Four things we've learned from CRTC's usage-based billing debacle

Posted by Knowlton Thomas

It's over, thankfully. It ended as quickly as it began, and good thing too. The UBB debacle is resolved, and while questions remain about the future of Canada's telecom industry, for now we can rest assured that our monthly bills will be in tact. So what have we learned from this firestorm?

1. The CRTC can make some very dumb decisions on a large scale.

The Canadian Radio-television Telecommunications Commission, created in 1976, is responsible for regulating telecommunication carriers in Canada. As everyone very well knows by now, the CRTC announced a decision to let internet service providers charge by internet usage (commonly referred to as usage-based billing, or the now-notorious acronym, UBB). This decision would effectively double the monthly internet bills of many Canadian consumers and throw our country back into the Stone Age (in internet years). 

Everybody but the CRTC seemed to realize this, as clearly demonstrated by both the general public's backlash and all three major governments declaring opposition to the decision.

2. Consumers are passionate about their Internet.

A firestorm brewed almost instantly after the CRTC announced the decision, with consumers triggering an onslaught of public anger through Twitter, Facebook, and other social media. Very few had anything good to say about the CRTC, nor ISPs like Bell, Rogers, and Telus, which already are often targets of consumer frustrations.

The notion of significantly higher internet bills fueled a fire already burning hot from low data caps set by ISPs (that make Netflix almost useless) and ludicrously marked-up overage fees in excess of 10,000 percent (such as charging over $1 for less than a penny's worth of data). Canadians are usually a relatively tranquil bunch - but clearly not when they feel they're being taken advantage of.

3. Online petitions do wield influence.

Vancouver-based OpenMedia launched an online petition opposing UBB, spearheaded by a campaign called Stop the Meter. Within days, it accumulated nearly 400,000 signatures, with growth accelerating further each day. Had the Prime Minister not stepped in immediately, the petition could easily have cracked the one million mark.

But, somewhat surprisingly, it didn't take that much. Even though OpenMedia itself was initially skeptical of the power of online petitions, at only 200,000 signatures, the NDP and Liberals were already taking stances, and only a day later Stephen Harper echoed Industry Minister Tony Clements' comments about officially reviewing the CRTC's decision. While not necessarily directly accountable, OpenMedia's petition rapidly raised awareness and gave governments numbers to work with, making them realize just how many Canadians thought it was a bad idea.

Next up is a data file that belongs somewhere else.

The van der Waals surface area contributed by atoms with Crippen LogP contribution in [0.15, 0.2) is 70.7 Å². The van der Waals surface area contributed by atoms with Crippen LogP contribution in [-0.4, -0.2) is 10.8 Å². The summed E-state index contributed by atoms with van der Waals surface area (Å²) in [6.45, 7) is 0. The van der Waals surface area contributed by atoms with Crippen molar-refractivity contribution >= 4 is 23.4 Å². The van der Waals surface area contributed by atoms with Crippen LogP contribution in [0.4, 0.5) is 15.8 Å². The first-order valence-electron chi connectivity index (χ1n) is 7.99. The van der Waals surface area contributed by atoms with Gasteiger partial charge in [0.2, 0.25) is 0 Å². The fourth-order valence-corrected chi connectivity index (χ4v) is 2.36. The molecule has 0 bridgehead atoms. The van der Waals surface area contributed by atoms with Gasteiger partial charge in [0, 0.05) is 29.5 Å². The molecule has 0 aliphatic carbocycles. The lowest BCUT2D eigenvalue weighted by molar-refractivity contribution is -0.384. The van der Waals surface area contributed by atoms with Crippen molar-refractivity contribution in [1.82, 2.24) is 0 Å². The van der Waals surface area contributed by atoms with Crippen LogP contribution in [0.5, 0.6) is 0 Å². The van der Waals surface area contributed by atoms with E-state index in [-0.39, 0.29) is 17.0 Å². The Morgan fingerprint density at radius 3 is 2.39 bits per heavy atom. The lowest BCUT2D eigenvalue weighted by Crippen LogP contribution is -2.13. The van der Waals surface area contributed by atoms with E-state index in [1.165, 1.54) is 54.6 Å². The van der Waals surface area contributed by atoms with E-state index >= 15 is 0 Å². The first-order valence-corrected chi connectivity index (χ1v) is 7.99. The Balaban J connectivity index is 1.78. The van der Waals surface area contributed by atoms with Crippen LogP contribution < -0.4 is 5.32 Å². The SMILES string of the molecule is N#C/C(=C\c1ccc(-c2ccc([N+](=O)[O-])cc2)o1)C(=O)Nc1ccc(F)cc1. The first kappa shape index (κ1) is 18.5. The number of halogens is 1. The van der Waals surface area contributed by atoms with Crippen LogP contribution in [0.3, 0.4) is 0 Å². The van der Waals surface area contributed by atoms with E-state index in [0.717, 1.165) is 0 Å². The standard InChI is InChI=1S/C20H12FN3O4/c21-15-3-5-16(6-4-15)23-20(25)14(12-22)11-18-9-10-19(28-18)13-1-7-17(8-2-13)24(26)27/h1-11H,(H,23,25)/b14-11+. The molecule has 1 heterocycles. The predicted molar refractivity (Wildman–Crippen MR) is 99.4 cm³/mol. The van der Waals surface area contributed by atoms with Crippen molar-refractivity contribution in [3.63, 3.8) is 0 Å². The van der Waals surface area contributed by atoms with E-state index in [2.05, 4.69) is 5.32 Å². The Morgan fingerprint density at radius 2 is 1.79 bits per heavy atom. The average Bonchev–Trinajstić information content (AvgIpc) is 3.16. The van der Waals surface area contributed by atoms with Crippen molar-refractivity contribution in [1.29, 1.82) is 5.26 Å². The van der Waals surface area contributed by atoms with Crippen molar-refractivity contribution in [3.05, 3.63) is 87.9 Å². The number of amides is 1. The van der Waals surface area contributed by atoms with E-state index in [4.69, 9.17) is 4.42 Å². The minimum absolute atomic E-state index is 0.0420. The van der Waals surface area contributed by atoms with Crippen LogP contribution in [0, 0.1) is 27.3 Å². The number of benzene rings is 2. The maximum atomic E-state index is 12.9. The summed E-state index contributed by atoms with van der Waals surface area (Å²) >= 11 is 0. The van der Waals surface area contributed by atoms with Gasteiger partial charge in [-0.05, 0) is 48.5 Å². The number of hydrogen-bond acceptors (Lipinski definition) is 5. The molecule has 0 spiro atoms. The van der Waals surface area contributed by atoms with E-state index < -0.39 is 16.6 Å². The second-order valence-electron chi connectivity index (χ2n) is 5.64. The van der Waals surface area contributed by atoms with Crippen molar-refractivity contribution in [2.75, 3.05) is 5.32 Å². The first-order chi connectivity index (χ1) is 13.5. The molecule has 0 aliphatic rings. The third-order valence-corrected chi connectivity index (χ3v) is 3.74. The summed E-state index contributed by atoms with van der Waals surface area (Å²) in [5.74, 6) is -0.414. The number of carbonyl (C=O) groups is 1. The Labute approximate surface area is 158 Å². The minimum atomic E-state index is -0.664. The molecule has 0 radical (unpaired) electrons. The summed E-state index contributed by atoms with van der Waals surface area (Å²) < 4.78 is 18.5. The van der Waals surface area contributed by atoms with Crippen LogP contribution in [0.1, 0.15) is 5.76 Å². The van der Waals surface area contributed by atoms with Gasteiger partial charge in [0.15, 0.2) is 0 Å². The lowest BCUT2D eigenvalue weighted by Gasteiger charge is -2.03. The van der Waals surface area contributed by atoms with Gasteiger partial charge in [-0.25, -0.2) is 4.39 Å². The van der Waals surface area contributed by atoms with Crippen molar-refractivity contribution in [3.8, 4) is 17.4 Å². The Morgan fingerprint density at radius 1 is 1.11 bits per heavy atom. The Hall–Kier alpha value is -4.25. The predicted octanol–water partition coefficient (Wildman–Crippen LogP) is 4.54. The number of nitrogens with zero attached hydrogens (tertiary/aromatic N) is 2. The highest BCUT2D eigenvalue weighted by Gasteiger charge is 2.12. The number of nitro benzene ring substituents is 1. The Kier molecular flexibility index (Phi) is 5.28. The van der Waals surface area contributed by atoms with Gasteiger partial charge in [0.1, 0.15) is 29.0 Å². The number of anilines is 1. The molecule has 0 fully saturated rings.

5. Politicians have brains. (Sometimes.)

The NDP and Liberals both called the CRTC's decision "anti-competitive." Tony Clements hinted that the Conservative government may review the decision, and the following day Stephen Harper made it official. Then, the very same day that CRTC's chairman defended his organization's decision, Stephen and co. overruled it, to the relief of millions of Canadians.

The fact that the government didn't dawdle up until the looming March 1st date of implementation is a rare example of startlingly fast turnaround - especially when the turnaround is to the benefit of consumers. Of course, it's all politics, not altruism - but we have to take what we can get, right?

The Canadian Radio-television and Telecommunications Commission (CRTC) is an independent public organization that regulates and supervises the Canadian broadcasting and telecommunications systems. The CRTC does not regulate newspapers, magazines, cell phone rates, the quality of service and business practices of cell phone companies, or the quality and content of TV and radio programs. As an independent... more


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Knowlton Thomas

Knowlton Thomas

Knowlton is the managing editor of Techvibes. Based in Vancouver, Knowlton has been published in national publications and has also appeared on television and radio. Previously he was an editor for New Westminster weekly The Other Press and served on its board of directors. When not working, Knowlton enjoys playing tennis, hiking, and exploring weird side streets. more



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